Tiny customizable OpenSCAD CPU shipping boxes (#P38)

Shipping season is here. For no good reason people start terrorizing the logistics companies and I’m probably one of them. Difference being: I need to get rid of stuff, not buy more. I need to ship items.

For quite some time now I’m fond of the idea of OpenSCAD as a STL file generator. While elaborate 3D designs with multiple levels of rounded edges and polynomial madness in three dimensions are better created in graphic tools such as DesignSpark, I don’t find them all that pleasing when making simple geometric shapes that need the occasional modification. […]


Smartbroker / DAB BNP Paribas have upgraded from papyrus (#R12)

All the Corona troubles make it a slow week for cheapo electronics…again. So here’s something outrageous that I just found out while recycling server parts, fitting and amending the most recent rant nicely.

I got several (snail mail) letters with the recent opening of a banking account with Smartbroker, who somehow use BNP Paribas as their backend and just provide a more fancy user interface with their branding. One contained the password, one contained the user name, one contained the general IBAN and whathaveyou stuff, one even was packaged in two envelopes as it is just transferred from BNP to Smartbroker to me, all for the sake of security (the mail man doesn’t care anymore about the tons of crap that I receive via mail…). […]


The strange formatting of Oracle-branded HGST SSDs (WHL #71)

A little tale from the world of enterprise computing (again). Well, I needed something to do alongside filing my taxes, and I recently received a bunch of hardware, so there’s that.

I ordered, after long and unfruitful discussion and some eBay detour that also didn’t work because of, well, eBay, a couple of replacement hard disks of the spinning rust type, as well as SSDs to support them. The original ZFS RAID volume that kept *ALL* my data crashed via some obscure file system bug, and since I’m not a paying Oracle customer (not that they would help me out – everything is plastered with “restore from backup” notes), I finally migrated to Ubuntu and OpenZFS. […]



Not-so random thoughts on LSI HBAs again (#P34F1)

A couple months ago I scraped on the surface of the topic of LSI debranding/crossflashing. Now’s a good time to visit that again, since I got another branded LSI card that I wanted free of the manufacturers old firmware and the “hey look at meeee, I’m a veeeery special controller” look in any device tree. Yes, we know you’re special, but the annoying kind of special. You’ve likely been the default card in tens of thousands of servers or the only (supported) choice people had when opting for external SAS. […]


Pre-Facelift Tesla Model S LED number plate lights real-world testing (WHL #70F1)

We all know who was too busy last week to upload something, and then too lazy to fix that during the entire week…

Well, here’s a very quick but conclusive report about the exchanged number plate lighting on my car. It’s not just brighter by eye or as viewed by the camera, it’s also that much brighter to anything out there swarming around at night that somebody, I do not know their name or preferred pronouns, decided to set up shop just between number plate and lights. […]


Pre-Facelift Tesla Model S LED number plate lights (WHL #70)

It’s time for cheap lights on expensive cars because of the friggen 3G mobile phone network. Yeah, that sounds perfectly alright.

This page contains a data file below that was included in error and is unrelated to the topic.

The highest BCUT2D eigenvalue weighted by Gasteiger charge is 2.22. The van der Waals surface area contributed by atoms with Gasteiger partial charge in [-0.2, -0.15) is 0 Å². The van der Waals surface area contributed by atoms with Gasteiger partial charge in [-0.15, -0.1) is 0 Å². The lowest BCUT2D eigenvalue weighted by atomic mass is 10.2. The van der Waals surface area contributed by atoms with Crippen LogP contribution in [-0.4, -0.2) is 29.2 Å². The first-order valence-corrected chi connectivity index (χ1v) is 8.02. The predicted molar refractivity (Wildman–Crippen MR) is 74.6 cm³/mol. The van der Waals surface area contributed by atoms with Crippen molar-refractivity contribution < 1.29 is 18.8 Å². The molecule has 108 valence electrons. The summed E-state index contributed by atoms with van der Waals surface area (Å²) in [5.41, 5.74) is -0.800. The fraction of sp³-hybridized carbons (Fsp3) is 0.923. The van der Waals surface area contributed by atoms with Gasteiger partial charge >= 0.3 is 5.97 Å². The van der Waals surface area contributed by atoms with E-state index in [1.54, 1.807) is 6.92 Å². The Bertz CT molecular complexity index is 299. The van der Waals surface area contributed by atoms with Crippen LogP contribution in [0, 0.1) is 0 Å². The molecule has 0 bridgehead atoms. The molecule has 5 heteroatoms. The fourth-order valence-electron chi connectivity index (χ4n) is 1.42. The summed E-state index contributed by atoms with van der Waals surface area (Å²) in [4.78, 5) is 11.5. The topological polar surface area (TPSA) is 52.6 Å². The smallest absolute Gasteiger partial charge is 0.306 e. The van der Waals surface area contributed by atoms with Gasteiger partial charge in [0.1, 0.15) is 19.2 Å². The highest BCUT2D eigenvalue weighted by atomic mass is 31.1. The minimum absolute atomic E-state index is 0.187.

Two weeks ago I ordered the MCU2 upgrade for my 2015 Tesla Model S at the Service Center Frankfurt. Ever since the possibility for that retrofit was announced by St. Elon, I lusted after it, yet of course it only was made available in the alternative Elon Time™ dimension on time and was delayed forever for everyone else, especially for AP1 cars like mine. Some day in between the recall bombshell of the MCU1 dropped and Tesla extended warranty of that part to 100k miles / 160Mm or 8 years max, and some months later the price for MCU1 cars was reduced from 2500€ (inclusive VAT) to 1550€ (same), as those do not need the AP3 computer refresh. […]


DIY Chip Quik style desoldering alloy (#P37)

And finally closure on the fake China solder wire topic back from WHL #68 / WHL #68F1. I bought a bunch of Bismuth metal in early June (1KG Bismuth Metal Ingot 99.99% Pure Crystal Fr Making Crystals/Fishing Lures – 20.03€ including shipping, before the “no more VAT free imports” EU legislation went into effect) and with the high lead content solder from the other review, I should be able to make some low-melting point solder.

First of all, the Bismuth was delivered in a big chunk as advertised, which I did not expect. They are somehow able to split that crystallized cake precisely into pieces of slightly below 1kg and then add in small bits to make exactly 1000g (at 2 cents a gram, they clearly do not give away free stuff). […]


Powerbank 10000mAh mit Solar Ideal für Outdoor und Reisen alle Geräte – USB (WHL #69)

In celebration of product review number 69 I decided to exceed the regular scope and make a full-on video review of this very helpful item, showing its use in a real-world scenario with additional audio commentary available on my second channel. […]


Philips 46PFL8008S/12 to 55PFL8008S/12 screen upgrade (#P36)

Back in #P15, two years ago, I replaced the damaged screen of a Philips 46PFL8008S/12 Ambilight TV with a working one from a braindead unit. Classic failure mode of this generation, ideal opportunity for a 2-to-1 repair.
This week I’m going to upgrade the screen from 46″ to 55″. Because I can. And because the wall mount supports the larger unit (which of course I didn’t check beforehand…). And, funnily enough, because I earned ten bucks that way. And because a larger TV is slightly more entertaining in the rare event of watching a movie. […]